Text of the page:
Cantabs don’t look after themselves enough – this needs to change
Some ways to keep on top of everything
When I was a younger, my mum would always go out of her way to make chicken soup whenever I was ill and, perhaps groundlessly, was convinced it would make me better. It was great for a common cold, not so much, as learnt after a bout of mussel prompted food poisoning, for other ailments. When I was visibly mentally unstable, there was no easy, chicken soup, quick fix solution to help. Instead, over the years, I had to develop some systems and methods of nursing myself when ill, so that I could try and wait out my episodes with a little more ease.
Take a quick shower. Cleanliness really is next to godliness. If you can’t get to the shower, or don’t feel up to it, get some baby wipes and go festival style. Keep them around – they’re a diverse item.
When I am unwell, my instinct is to stay bedbound and to just not move. I have learnt to tell myself “just go outside”. Cambridge winters can be bleak, especially if you lie in, as the time it is light outside is minimal. Going outside for a walk, though it may be cold, can be so helpful. Wrap up, see some life and get some fresh air – it can do some good to the system. You can go and get a coffee or something you enjoy too.
Speaking of bedbound, for me, sleep constitutes self-care. If I don’t sleep, I get ill, which is so rock and roll. For me, eight hours is my sweet spot. Find that and make sure you have it every night. Routine is good for sleep, but if you get those hours in, you’ll find yourself feeling a lot better. Not sleeping can negatively exacerbate how you feel.
If you can, take yourself out of environments that are distressing. If you don’t want to be around people or loud noises, find somewhere quiet. If the quiet is overwhelming, go to a café or anywhere where people are around. Make sure your surroundings are working for you.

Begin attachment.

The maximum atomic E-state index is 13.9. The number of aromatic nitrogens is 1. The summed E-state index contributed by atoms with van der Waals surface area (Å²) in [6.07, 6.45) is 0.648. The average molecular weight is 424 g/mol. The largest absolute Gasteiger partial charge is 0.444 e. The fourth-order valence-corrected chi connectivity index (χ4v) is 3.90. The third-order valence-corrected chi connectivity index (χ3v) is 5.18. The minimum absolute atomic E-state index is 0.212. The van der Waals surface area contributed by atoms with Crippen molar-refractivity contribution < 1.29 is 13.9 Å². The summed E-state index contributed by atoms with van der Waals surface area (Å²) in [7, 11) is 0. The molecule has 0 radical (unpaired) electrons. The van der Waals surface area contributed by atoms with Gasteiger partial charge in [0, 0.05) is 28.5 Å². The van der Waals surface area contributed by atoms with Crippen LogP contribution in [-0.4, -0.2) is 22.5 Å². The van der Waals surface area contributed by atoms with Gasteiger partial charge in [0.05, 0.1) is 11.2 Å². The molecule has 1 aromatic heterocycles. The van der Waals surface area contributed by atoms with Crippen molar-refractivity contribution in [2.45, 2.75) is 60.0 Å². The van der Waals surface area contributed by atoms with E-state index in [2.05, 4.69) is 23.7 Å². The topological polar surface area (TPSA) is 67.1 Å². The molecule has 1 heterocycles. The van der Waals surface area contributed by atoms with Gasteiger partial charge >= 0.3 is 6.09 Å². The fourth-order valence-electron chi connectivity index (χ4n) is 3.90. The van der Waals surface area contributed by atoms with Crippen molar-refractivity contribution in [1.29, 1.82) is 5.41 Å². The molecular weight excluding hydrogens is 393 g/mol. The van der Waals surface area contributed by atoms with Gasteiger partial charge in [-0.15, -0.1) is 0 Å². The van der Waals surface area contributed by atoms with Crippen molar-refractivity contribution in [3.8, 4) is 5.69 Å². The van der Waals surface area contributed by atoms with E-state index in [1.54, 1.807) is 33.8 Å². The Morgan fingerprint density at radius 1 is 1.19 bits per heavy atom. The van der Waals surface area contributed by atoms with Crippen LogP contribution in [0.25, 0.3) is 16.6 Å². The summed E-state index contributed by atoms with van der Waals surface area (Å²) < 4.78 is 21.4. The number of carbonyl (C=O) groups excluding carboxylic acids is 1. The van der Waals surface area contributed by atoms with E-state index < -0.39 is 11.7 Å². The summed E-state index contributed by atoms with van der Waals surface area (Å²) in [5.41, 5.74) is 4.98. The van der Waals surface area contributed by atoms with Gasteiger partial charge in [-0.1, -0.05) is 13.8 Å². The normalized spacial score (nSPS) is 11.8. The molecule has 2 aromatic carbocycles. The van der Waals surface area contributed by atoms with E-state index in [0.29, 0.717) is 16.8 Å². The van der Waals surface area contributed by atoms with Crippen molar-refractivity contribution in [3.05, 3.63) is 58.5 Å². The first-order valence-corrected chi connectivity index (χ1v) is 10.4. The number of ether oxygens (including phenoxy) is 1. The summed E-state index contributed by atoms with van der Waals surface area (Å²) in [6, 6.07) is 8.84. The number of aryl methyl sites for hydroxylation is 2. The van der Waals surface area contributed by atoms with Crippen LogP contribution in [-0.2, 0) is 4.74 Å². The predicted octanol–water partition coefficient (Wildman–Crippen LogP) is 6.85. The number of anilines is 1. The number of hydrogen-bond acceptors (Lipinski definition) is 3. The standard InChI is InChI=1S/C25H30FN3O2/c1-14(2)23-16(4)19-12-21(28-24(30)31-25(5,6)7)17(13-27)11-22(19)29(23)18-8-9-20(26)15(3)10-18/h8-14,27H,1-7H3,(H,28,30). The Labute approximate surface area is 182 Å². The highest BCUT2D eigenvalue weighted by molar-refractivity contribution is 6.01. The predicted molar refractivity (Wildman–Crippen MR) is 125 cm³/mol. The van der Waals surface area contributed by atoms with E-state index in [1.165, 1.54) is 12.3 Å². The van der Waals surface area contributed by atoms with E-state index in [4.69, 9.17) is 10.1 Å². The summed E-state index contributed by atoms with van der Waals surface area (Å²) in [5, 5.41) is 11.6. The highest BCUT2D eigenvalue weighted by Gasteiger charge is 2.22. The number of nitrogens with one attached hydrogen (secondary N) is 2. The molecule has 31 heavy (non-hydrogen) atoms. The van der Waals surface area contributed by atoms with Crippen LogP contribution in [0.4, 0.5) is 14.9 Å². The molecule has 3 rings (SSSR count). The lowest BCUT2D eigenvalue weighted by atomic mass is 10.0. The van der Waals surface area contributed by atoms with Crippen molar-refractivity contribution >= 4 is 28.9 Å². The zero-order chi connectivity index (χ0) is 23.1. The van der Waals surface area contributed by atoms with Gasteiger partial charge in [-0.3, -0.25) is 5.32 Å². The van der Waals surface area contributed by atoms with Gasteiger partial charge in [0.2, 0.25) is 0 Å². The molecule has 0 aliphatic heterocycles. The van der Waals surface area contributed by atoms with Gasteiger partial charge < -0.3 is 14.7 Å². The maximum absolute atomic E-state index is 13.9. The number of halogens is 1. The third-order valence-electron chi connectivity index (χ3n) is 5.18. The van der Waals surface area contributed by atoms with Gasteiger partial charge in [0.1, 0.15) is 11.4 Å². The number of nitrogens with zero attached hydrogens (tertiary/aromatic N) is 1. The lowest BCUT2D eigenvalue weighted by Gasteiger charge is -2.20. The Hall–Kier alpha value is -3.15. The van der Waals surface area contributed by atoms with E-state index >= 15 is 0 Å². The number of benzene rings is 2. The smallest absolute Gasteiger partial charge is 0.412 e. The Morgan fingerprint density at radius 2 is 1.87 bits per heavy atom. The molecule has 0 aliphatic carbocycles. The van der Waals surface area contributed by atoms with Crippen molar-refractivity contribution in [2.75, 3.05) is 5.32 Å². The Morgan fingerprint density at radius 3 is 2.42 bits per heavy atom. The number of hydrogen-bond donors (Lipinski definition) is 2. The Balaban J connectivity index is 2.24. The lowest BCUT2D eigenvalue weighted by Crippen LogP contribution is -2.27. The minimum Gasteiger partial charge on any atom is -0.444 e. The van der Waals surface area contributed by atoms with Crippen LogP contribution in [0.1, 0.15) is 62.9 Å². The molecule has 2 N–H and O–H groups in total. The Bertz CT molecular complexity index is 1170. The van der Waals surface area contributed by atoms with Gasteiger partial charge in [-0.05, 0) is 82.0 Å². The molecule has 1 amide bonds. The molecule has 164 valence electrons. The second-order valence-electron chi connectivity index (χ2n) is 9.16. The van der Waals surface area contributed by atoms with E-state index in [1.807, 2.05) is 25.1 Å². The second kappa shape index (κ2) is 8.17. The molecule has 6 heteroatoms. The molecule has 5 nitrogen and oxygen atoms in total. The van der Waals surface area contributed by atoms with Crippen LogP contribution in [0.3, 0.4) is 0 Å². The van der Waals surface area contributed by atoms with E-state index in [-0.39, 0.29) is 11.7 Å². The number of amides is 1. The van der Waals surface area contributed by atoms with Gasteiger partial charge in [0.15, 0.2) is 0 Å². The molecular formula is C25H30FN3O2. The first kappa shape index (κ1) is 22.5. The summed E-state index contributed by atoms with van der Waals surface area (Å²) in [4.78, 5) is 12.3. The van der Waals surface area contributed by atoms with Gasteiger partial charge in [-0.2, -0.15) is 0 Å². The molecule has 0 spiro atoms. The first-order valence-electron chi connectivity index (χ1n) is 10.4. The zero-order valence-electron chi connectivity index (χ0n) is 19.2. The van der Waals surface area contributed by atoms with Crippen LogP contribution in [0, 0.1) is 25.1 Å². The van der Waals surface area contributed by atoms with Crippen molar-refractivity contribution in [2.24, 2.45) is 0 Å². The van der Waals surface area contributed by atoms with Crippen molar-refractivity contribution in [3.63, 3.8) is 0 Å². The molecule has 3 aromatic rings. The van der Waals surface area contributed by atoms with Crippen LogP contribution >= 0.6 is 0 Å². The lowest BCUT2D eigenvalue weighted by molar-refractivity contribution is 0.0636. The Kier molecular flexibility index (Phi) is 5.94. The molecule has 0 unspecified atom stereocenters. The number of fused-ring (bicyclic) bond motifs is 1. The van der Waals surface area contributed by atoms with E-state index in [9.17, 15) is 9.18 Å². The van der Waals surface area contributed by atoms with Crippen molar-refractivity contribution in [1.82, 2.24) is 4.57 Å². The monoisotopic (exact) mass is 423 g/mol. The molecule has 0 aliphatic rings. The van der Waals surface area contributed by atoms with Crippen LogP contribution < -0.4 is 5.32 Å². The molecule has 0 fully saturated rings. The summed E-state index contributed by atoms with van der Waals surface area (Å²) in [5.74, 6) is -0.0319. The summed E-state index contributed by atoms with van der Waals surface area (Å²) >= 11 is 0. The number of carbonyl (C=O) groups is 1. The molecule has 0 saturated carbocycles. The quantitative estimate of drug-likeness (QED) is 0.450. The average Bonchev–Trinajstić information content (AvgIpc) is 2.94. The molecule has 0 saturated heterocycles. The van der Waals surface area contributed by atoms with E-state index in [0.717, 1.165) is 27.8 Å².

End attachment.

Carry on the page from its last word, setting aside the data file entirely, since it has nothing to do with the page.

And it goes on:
Medication, if you are on it, can be helpful in terms of helping you manage your mental health. The key with it, is making sure you keep taking it. Make sure you take your medication each day, preferably at the same time, and that you have an established pattern. Doing this will help you long term.
It always feels patronising when people tell you to exercise. If you’re overweight, it can feel as though somebody is blaming your illness on your weight and, besides, not everybody can exercise. If you can though, or if you can manage to push yourself to do it, it does help. The releasing of endorphins, which even though may not cure anything, can give you a bit of a buzz and some energy. If your college has a gym, maybe take a visit, or if you like doing sport or even going for a walk – make it as enjoyable for yourself as you can.
Most importantly, treat yourself – you might like an album, film, TV show, skincare products – whatever it is, indulge yourself. Let yourself have the time to enjoy these things. I like The X Files. And chocolate fondue. Together.
Though some of these things may seem self-evident, I know how hard it is to remember to do them when I am ill. After doing these things, you won’t necessarily be 'cured', but hopefully the journey to being better will be a little bit easier.